Archive for February, 2010

Carnaval is Coming!

February 8, 2010

Carnaval is upon us!  In the last week, the street bands, beer drinking, and sales of paraphernalia have ramped up in anticipation of the onset of Carnaval this coming weekend.  For the uninitiated, Carnaval is (ostensibly) a Christian tradition of celebration and excess before the onset of Lent beginning on Ash Wednesday.  From Ash Wednesday to Good Friday (about six weeks) observant Christians are supposed to emulate the wanderings of Jesus in the wilderness prior to his entry into Jerusalem and his crucifixion and resurrection.  At least, that is the official rationale.  I am not sure the millions of Brazilians, and others around the world, are thinking a whole lot about religion when they take to the streets and parties in the days prior to Ash Wednesday!

Block party in Leblon/Ipanema yesterday

Pre-Carnaval block party in Leblon yesterday (7 February)

In the United States, our version of Carnaval is Mardi Gras in New Orleans (Fat Tuesday before Ash Wednesday, get it?).  Imagine the images you have of Mardi Gras, magnify the party and then extend it across the country.  That is Carnaval in Brazil.  The festivities differ significantly across the diverse regions of Brazil.  I have spent a lot of time living in Belo Horizonte, Minas Gerais over the last thirty years.  For all intents and purposes, in Belo Horizonte (population 4 million) there are no parades comparable to Rio de Janeiro or Salvador.  The landlocked mineiros (those from Minas Gerais) are famous for heading to the coast during this time of year.  Salvador da Bahia is famous for taking the party to the streets with large trucks loaded with bands (trios elétricos) moving through the streets following by the dancing and drinking masses of the bahianos (the locals).

Carnaval in the streets of Salvador da Bahia

The most famous version of Carnaval is Rio’s extravaganza.  In the early twentieth century, samba emerged as the music and dance of the slums (favelas) and of street parades during Carnaval.  In the 1930s and 1940s, the government (Rio was, at that time, the national capital) formalized the process and marketed the images of Carnaval to the world.  By the 1960s, the large samba organizations (known as schools) had developed a highly ritualized process of parades, judging, and the crowning of a champion.  In the 1970s and 1980s, money from the jogo do bicho (see earlier posting), then television rights, and then funding from the cocaine traffickers ramped up the glitz and professionalism of these samba schools located in the favelas.  (Several thousand people participate in the 90-minute parade of each school.)  The city built the sambodrome downtown—a structure that looks like a football stadium with its grandstands and luxury boxes extending for several blocks, and open at each end.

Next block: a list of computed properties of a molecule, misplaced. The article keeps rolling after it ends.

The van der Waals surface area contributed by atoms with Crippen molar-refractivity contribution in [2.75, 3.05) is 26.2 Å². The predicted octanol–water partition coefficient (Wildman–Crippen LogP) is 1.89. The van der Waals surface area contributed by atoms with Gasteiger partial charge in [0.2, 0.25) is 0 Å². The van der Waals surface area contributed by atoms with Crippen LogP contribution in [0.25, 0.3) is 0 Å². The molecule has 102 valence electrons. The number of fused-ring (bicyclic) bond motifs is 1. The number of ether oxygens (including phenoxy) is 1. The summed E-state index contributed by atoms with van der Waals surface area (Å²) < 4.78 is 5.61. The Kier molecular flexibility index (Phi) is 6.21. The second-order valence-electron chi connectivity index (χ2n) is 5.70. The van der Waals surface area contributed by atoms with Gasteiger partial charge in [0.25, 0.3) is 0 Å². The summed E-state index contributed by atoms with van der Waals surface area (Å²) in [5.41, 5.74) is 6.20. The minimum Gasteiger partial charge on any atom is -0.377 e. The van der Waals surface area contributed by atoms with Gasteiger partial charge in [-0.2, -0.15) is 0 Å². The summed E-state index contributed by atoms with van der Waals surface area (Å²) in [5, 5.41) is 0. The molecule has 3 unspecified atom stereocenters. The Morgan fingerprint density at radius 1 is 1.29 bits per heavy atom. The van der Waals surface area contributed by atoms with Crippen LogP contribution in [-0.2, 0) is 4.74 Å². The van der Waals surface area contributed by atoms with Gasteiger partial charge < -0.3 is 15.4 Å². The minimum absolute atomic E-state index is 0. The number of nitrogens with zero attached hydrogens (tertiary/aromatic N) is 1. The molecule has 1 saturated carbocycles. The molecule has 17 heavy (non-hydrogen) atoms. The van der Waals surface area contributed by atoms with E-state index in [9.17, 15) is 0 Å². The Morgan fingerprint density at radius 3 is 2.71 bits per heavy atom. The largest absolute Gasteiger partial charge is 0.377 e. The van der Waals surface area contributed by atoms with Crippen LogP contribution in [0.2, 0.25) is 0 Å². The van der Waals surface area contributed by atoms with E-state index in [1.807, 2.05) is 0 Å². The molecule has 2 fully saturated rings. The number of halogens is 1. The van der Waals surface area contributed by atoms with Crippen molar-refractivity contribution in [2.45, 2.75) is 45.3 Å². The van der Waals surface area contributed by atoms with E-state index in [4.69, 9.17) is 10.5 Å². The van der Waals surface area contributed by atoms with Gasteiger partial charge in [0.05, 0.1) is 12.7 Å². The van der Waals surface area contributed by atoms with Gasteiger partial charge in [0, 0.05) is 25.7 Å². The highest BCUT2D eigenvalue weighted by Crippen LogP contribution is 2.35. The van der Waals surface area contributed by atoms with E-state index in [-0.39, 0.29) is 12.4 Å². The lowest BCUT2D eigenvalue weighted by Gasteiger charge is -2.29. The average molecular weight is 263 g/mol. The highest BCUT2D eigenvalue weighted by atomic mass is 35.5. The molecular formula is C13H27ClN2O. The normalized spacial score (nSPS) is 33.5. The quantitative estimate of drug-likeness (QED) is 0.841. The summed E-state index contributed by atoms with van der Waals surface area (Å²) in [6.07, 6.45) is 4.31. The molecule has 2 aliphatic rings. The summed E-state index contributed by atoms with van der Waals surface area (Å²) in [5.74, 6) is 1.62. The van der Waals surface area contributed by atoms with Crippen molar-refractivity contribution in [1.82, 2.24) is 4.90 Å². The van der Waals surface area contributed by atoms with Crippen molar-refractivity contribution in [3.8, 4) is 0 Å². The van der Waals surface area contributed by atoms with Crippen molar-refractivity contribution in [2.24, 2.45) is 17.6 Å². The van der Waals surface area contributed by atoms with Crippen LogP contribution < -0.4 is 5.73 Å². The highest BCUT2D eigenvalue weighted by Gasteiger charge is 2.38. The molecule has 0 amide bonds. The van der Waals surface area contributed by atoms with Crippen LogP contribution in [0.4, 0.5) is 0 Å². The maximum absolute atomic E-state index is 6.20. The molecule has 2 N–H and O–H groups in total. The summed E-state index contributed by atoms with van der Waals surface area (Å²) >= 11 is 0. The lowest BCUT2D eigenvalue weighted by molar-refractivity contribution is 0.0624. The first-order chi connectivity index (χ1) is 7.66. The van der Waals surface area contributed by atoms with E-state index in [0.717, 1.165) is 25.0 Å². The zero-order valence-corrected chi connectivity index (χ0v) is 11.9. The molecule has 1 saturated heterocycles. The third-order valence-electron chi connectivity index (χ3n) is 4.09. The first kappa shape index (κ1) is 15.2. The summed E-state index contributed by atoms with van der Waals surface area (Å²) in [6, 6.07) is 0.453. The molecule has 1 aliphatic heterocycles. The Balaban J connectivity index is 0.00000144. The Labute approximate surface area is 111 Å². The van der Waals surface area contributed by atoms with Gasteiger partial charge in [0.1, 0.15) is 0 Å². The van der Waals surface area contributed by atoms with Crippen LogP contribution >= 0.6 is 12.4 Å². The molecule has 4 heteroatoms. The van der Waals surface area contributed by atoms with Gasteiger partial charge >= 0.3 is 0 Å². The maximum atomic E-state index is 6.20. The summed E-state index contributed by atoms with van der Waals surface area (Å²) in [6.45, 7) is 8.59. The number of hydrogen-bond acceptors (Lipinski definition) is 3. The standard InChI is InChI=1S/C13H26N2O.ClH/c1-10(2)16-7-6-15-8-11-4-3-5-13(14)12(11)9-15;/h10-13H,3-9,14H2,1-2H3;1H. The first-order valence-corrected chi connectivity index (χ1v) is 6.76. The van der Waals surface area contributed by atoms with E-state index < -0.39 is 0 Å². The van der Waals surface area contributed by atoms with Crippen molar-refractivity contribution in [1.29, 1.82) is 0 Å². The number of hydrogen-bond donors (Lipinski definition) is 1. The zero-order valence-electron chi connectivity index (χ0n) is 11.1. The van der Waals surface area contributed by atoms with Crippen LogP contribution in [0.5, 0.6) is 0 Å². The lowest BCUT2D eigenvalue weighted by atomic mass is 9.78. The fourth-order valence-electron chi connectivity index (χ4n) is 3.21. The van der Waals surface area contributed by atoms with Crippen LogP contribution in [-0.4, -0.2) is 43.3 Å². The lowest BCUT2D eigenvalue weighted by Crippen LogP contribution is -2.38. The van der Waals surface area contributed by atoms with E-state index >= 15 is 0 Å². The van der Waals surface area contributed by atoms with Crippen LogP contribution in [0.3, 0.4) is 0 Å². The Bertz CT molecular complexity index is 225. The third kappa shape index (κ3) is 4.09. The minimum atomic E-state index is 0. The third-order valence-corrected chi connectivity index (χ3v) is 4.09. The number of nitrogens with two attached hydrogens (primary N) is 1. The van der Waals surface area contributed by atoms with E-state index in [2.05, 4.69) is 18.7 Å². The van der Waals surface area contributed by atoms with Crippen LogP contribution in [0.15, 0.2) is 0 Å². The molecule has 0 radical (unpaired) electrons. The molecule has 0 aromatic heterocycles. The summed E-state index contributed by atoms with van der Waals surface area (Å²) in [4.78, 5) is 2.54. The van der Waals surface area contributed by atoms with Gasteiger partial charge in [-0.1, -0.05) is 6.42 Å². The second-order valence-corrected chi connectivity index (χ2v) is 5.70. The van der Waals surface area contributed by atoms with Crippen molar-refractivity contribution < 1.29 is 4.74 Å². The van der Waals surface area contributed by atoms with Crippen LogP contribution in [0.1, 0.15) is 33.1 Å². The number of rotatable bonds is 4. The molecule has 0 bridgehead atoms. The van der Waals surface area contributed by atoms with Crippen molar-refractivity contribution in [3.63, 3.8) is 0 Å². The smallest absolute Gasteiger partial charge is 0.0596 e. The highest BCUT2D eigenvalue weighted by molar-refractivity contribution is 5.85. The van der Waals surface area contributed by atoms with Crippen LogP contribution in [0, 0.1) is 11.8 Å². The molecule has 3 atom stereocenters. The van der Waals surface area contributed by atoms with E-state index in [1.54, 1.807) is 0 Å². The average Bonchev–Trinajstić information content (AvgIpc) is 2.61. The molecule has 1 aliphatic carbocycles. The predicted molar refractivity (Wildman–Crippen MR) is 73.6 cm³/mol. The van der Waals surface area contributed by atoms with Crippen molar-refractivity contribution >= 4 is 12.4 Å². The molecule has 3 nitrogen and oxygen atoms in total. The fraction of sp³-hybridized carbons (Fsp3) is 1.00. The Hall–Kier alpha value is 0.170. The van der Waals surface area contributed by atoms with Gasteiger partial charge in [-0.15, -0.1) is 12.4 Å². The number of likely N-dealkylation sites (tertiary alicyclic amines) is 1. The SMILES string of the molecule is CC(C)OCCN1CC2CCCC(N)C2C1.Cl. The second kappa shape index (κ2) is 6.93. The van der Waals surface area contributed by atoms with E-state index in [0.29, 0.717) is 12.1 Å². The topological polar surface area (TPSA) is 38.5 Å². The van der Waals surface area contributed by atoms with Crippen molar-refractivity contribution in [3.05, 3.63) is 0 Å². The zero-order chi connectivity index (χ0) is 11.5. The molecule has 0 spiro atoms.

Rio's Sambodrome

Carnaval Sambodrome

The samba schools are judged and scored, and there are two divisions (like futebol).  Those who fall at the low end sometimes fall back into the second division, and those at the top of the second division can move up to the big leagues.  The judging process is incredibly complex, highly contentious, and always incredibly close.  The top schools parade on the Monday and Tuesday nights from 9 p.m. to 9 a.m.  In theory, the holiday is over at midday on Wednesday.  Few people report to work that day, needless to say.

Mangueira Samba School

Carnaval dancers